As for the future, you can make a reasonable case for optimism or pessimism. On the optimist side, China has been reasonably good (despite its pretty bad GINI figures) at eliminating the worst poverty and in establishing an excellent basic infrastructure, as well as firm control over issues like corruption and crime and in improving its educational and research systems. I think its in a much better position to deal with demographic challenges than most other Asian countries due to a firmer control on population movements internally and its willingness to choke out parasitic economic sectors – which is a nice way of saying it will make sure its brightest and best are not working as lawyers or in social media companies. Its sheer size also insulates it to some degree from external factors, although it seems unwilling to reduce its dependency on its export sector, which, as Pettis has argued, relies heavily on suppressing domestic demand and wages to protect itself. And there are pretty good reasons to think it will completely dominate key high growth economic sectors in the near future, including car manufacture and energy tech.

    But there is also a pessimistic side – the economy is highly imbalanced, which is typical of fast growing economies – much more imbalanced than even 1980’s Japan. While the ‘middle income trap’ was first described as a concept around 20 years ago, the basic principles had been identified by development economists long before then. In simple terms, the structures needed for catch up growth are not the same as for an advanced economy, and historically most countries fail to make the adjustment. Even those that do often find themselves struggling, as Japan has shown over the past 30 years and we may well be seeing in ROK and Taiwan.

    A number of China watchers (and I’d recommend everyone reads Aurelian’s outstanding substack this week on why the overwhelming majority of self proclaimed foreign policy experts should be ignored) think Xi was put in power precisely because the Party anticipated that the post 1980’s model would run out of steam and only a very strong leader would be capable of making the structural changes needed for China to regain its momentum. Whether he can do it or not is really anyone’s guess, and I certainly can’t predict it.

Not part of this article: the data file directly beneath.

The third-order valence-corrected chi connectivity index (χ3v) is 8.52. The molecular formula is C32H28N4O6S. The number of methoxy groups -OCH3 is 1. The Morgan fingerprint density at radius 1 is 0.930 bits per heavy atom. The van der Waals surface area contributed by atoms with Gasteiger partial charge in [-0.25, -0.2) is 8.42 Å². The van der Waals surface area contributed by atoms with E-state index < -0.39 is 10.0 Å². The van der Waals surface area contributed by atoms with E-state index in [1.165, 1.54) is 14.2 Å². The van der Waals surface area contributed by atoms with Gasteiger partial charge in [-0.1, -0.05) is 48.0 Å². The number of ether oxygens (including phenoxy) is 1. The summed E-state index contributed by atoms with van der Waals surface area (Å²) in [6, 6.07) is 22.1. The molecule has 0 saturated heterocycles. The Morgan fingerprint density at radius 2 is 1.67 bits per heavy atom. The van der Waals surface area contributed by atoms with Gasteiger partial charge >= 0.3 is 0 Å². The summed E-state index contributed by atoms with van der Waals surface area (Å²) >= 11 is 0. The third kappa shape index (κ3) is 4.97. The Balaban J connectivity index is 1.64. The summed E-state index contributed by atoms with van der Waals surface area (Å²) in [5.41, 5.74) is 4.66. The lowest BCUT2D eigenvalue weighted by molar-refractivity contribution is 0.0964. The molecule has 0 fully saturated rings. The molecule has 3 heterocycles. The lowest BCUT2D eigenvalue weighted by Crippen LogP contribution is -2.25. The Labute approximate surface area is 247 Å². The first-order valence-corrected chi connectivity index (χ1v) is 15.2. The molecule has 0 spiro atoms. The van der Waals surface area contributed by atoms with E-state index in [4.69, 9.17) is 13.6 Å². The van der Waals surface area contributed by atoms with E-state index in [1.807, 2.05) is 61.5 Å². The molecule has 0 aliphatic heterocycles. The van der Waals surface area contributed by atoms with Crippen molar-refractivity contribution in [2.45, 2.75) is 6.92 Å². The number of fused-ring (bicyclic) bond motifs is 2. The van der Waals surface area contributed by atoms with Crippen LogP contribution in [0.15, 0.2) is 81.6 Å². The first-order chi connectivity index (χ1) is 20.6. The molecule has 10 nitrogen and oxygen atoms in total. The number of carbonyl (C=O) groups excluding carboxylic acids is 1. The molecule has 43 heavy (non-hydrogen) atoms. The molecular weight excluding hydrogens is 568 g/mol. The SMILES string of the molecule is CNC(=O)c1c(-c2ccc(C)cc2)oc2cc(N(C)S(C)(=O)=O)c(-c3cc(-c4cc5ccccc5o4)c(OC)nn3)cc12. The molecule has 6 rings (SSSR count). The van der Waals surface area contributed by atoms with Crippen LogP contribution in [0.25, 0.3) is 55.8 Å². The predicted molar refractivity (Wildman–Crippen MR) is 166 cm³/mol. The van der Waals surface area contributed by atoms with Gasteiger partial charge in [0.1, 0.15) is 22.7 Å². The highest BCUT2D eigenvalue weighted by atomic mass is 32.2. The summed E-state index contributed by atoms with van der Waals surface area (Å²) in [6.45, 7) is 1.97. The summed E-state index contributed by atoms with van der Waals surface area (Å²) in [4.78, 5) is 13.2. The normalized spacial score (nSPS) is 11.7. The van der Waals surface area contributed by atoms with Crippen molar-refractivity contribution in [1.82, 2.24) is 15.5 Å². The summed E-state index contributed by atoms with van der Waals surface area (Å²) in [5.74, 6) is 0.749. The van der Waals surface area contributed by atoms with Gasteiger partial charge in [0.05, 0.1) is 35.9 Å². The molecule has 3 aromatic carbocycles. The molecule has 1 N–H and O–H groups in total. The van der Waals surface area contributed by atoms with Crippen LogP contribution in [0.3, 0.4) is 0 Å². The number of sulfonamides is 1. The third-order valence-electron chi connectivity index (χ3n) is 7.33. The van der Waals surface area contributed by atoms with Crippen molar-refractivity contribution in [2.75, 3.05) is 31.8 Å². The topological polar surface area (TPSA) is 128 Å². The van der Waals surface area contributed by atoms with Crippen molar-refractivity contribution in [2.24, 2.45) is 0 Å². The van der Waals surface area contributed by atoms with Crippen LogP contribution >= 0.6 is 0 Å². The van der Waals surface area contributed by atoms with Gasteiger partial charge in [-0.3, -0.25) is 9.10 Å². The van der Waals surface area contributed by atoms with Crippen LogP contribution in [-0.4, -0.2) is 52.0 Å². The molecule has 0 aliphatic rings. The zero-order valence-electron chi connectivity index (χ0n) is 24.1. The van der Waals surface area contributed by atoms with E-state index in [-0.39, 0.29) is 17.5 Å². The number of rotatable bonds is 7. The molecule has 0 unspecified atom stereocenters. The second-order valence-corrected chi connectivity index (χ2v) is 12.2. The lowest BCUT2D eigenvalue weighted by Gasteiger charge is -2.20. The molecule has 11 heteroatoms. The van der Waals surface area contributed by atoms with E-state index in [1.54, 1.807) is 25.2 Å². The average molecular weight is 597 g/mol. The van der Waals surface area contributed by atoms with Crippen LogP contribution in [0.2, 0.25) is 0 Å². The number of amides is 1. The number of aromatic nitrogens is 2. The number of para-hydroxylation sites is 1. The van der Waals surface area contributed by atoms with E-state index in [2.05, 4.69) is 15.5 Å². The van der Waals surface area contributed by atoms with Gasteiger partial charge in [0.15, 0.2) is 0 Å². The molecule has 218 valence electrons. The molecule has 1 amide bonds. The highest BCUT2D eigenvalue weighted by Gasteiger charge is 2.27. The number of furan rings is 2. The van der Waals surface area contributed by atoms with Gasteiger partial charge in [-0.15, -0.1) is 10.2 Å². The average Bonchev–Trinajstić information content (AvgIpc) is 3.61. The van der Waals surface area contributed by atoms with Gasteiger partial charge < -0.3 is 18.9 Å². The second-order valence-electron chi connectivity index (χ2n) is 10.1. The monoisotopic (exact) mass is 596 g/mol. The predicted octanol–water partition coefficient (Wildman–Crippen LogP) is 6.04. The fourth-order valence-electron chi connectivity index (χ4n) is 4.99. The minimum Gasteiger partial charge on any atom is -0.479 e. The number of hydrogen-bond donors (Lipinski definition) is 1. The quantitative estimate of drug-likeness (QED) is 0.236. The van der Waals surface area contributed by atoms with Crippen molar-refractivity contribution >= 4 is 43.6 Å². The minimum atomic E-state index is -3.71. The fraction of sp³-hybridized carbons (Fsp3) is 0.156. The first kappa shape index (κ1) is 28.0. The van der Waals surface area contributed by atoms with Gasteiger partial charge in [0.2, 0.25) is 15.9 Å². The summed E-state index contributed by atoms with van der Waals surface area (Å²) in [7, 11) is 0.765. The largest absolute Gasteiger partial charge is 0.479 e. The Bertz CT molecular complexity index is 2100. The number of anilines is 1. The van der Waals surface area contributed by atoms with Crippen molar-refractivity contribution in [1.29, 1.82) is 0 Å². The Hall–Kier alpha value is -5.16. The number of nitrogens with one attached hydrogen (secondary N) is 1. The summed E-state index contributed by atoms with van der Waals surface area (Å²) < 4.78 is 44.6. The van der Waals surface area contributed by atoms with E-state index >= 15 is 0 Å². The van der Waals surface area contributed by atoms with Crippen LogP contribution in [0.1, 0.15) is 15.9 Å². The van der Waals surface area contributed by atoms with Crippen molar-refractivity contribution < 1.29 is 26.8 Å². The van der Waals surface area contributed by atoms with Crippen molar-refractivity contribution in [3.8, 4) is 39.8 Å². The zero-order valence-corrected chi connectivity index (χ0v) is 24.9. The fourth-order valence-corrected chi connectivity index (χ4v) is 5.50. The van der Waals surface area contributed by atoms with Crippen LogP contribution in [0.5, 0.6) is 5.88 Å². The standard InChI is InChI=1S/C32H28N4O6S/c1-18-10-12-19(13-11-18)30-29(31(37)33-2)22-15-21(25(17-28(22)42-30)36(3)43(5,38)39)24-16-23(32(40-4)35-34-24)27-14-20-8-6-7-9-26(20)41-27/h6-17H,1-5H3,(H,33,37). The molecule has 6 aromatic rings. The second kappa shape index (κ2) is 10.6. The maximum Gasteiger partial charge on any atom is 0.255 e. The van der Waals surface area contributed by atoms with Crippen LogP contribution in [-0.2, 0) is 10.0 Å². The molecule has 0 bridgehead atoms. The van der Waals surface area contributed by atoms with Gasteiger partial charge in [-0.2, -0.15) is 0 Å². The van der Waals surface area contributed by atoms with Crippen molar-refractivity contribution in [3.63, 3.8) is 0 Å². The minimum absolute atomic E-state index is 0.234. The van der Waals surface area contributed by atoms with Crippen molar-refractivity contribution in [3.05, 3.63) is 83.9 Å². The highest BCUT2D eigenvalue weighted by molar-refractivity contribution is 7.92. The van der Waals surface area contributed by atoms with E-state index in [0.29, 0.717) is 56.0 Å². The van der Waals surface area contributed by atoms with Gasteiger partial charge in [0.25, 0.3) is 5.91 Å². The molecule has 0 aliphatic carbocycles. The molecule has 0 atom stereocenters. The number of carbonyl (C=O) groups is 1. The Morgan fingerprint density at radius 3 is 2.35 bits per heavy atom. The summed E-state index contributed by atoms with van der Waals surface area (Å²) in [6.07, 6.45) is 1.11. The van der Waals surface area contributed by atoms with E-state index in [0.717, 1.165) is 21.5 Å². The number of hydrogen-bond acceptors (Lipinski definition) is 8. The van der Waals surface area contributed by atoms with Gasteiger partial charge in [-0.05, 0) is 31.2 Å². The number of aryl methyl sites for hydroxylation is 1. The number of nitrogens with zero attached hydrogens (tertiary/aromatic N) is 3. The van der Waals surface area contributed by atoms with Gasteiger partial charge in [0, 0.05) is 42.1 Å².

1. PlutoniumKun

        Yes, I know that channel. I’ve done quite a bit of cycling around parts of China (and I know lots of solo tourists who have done it over the past 2 decades), and let’s just say the choice of places to film are… selective.

        The reality is that you don’t do filming and wandering like that in China these days unless you have a certain amount of ‘official’ approval. Her videos are nice to look at, but provide as much insight into China as a Bali tourist advert gives into life in Indonesia.

  4. Mike Smitka

    A couple notes.

    1. All data are PPP, so not affected by exchange rates.

    2. There’s a large literature, their bibliography is not comprehensive as they aren’t writing a lit survey. I won’t append my own list, many of which are quite technical, though some (but not all) actually have plain English in the introduction.

    3. Key is dynamism, that is, productivity growth. Here are a few key papers that (maybe) aren’t behind paywalls:
    • China’s Declining Business Dynamism, Diego A. Cerdeiro and Cian Ruane, February 2022, IMF Working Paper WP/22/32